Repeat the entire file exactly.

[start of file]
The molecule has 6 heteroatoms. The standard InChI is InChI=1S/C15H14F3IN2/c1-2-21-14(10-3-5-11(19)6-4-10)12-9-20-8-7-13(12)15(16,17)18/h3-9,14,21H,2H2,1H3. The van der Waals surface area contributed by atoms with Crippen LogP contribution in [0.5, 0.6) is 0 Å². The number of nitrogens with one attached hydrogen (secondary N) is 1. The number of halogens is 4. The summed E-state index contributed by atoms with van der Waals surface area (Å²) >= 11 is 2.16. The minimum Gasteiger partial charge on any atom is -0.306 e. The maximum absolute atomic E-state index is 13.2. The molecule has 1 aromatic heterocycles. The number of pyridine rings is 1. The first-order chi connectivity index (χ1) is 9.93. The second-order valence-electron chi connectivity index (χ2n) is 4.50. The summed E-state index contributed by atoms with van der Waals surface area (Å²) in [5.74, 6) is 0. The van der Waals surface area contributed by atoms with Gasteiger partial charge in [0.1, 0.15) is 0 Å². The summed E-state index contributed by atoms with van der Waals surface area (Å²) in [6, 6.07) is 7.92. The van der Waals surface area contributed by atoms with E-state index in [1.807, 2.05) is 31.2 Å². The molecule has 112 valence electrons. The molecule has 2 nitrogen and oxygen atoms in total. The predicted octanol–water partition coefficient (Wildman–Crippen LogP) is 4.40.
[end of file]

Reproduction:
The molecule has 6 heteroatoms. The standard InChI is InChI=1S/C15H14F3IN2/c1-2-21-14(10-3-5-11(19)6-4-10)12-9-20-8-7-13(12)15(16,17)18/h3-9,14,21H,2H2,1H3. The van der Waals surface area contributed by atoms with Crippen LogP contribution in [0.5, 0.6) is 0 Å². The number of nitrogens with one attached hydrogen (secondary N) is 1. The number of halogens is 4. The summed E-state index contributed by atoms with van der Waals surface area (Å²) >= 11 is 2.16. The minimum Gasteiger partial charge on any atom is -0.306 e. The maximum absolute atomic E-state index is 13.2. The molecule has 1 aromatic heterocycles. The number of pyridine rings is 1. The first-order chi connectivity index (χ1) is 9.93. The second-order valence-electron chi connectivity index (χ2n) is 4.50. The summed E-state index contributed by atoms with van der Waals surface area (Å²) in [5.74, 6) is 0. The van der Waals surface area contributed by atoms with Gasteiger partial charge in [0.1, 0.15) is 0 Å². The summed E-state index contributed by atoms with van der Waals surface area (Å²) in [6, 6.07) is 7.92. The van der Waals surface area contributed by atoms with E-state index in [1.807, 2.05) is 31.2 Å². The molecule has 112 valence electrons. The molecule has 2 nitrogen and oxygen atoms in total. The predicted octanol–water partition coefficient (Wildman–Crippen LogP) is 4.40.